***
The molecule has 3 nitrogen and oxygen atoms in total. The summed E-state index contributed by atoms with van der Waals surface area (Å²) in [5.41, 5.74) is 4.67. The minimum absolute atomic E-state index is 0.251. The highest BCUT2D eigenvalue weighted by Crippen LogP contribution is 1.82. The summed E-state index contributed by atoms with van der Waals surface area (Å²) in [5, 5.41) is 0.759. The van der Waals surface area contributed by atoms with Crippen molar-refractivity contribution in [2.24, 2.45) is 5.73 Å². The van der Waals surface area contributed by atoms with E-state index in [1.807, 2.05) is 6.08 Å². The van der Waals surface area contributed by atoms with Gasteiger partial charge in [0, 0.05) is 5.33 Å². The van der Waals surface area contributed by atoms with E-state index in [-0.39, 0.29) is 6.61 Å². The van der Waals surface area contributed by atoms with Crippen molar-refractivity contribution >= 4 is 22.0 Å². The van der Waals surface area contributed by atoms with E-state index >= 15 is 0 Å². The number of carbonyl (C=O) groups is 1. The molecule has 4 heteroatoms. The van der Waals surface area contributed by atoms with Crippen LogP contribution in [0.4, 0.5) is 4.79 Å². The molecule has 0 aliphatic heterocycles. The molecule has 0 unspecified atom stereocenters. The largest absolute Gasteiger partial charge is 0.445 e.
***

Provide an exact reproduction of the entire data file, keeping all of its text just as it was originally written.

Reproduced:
The molecule has 3 nitrogen and oxygen atoms in total. The summed E-state index contributed by atoms with van der Waals surface area (Å²) in [5.41, 5.74) is 4.67. The minimum absolute atomic E-state index is 0.251. The highest BCUT2D eigenvalue weighted by Crippen LogP contribution is 1.82. The summed E-state index contributed by atoms with van der Waals surface area (Å²) in [5, 5.41) is 0.759. The van der Waals surface area contributed by atoms with Crippen molar-refractivity contribution in [2.24, 2.45) is 5.73 Å². The van der Waals surface area contributed by atoms with E-state index in [1.807, 2.05) is 6.08 Å². The van der Waals surface area contributed by atoms with Gasteiger partial charge in [0, 0.05) is 5.33 Å². The van der Waals surface area contributed by atoms with E-state index in [-0.39, 0.29) is 6.61 Å². The van der Waals surface area contributed by atoms with Crippen molar-refractivity contribution >= 4 is 22.0 Å². The van der Waals surface area contributed by atoms with E-state index >= 15 is 0 Å². The number of carbonyl (C=O) groups is 1. The molecule has 4 heteroatoms. The van der Waals surface area contributed by atoms with Crippen LogP contribution in [0.4, 0.5) is 4.79 Å². The molecule has 0 aliphatic heterocycles. The molecule has 0 unspecified atom stereocenters. The largest absolute Gasteiger partial charge is 0.445 e.